For example, what happens when no character represents a child’s own reality? If a black girl has never seen a character with the same skin color in positions of power on screen, she may think that she won’t be able to occupy one in the future either. Or, if a child has never seen a romantic relationship between two men on screen, they may later believe that they must hide their own sexual orientation from others. And, if an overweight girl only sees characters with similar bodies being ridiculed for their weight, she’ll normalize that behavior and come to believe that she deserves it. Finally, if a character with a physical disability is never shown acting independently on the screen, the child who shares a similar condition may come to think that they’ll never gain autonomy.
Children haven’t yet formed their critical capacity. They lack sufficient training to be able to interpret the information they receive, as well as to analyze and contextualize it. For this reason, the inclusion of new plural and diverse referents on our screens allows children to normalize, not only their own realities but also those that are still foreign to them.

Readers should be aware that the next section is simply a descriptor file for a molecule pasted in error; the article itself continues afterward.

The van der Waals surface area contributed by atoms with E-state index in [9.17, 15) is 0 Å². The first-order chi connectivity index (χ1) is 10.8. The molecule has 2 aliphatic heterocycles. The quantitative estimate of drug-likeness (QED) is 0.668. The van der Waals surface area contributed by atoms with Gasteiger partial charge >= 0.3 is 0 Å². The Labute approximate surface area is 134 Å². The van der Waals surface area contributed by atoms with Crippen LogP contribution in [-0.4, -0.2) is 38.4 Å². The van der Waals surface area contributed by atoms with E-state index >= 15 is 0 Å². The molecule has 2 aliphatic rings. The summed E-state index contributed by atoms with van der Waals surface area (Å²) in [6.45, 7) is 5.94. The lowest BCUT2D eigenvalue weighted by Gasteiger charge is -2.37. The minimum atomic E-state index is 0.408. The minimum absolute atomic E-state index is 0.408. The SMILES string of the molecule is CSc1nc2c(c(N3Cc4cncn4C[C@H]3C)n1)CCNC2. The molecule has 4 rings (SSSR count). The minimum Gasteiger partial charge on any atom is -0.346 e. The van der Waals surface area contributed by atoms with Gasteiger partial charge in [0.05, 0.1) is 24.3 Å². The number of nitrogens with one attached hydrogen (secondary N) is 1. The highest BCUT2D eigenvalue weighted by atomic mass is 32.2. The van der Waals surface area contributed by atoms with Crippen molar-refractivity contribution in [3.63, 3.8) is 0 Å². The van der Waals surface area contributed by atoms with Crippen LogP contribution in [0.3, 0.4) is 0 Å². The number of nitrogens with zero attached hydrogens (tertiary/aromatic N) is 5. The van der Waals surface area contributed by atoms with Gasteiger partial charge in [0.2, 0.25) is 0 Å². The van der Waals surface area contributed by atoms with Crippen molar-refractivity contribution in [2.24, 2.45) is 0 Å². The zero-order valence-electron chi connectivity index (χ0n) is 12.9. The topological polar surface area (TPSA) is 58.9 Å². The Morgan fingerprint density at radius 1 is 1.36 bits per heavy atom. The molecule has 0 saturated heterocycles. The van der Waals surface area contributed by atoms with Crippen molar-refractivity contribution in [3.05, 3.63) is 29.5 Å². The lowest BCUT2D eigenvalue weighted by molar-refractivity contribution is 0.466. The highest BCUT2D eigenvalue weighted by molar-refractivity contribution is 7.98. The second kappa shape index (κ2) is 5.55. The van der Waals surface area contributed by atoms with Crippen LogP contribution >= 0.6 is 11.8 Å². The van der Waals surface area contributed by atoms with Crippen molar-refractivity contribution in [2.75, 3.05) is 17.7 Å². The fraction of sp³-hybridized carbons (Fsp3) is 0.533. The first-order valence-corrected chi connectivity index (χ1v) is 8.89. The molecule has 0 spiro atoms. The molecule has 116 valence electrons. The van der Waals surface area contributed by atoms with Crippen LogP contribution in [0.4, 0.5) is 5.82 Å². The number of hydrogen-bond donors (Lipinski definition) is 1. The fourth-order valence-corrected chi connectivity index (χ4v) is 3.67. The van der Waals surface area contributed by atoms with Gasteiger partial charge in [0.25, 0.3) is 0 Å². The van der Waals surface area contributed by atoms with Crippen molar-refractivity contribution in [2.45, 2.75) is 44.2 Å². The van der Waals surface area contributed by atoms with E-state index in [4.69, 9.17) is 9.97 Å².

Plurality in fiction promotes education in childhood in equality, something from which we all benefit.
All cited sources were thoroughly reviewed by our team to ensure their quality, reliability, currency, and validity. The bibliography of this article was considered reliable and of academic or scientific accuracy.
- Palacios J; Marchesi, A; Coll,C: “Desarrollo psicológico y educación” . Psicología y Educación. Madrid: Alianza editorial
- Casas, F. (1998). Infancia: Perspectivas psicosociales. Barcelona: Paidós
- Vergara, A., Chávez, P. & Vergara, E. (2010). Televidencia y vida cotidiana de la infancia. Un estudio de casos con niños y niñas de Santiago. Polis, 26, 2-17.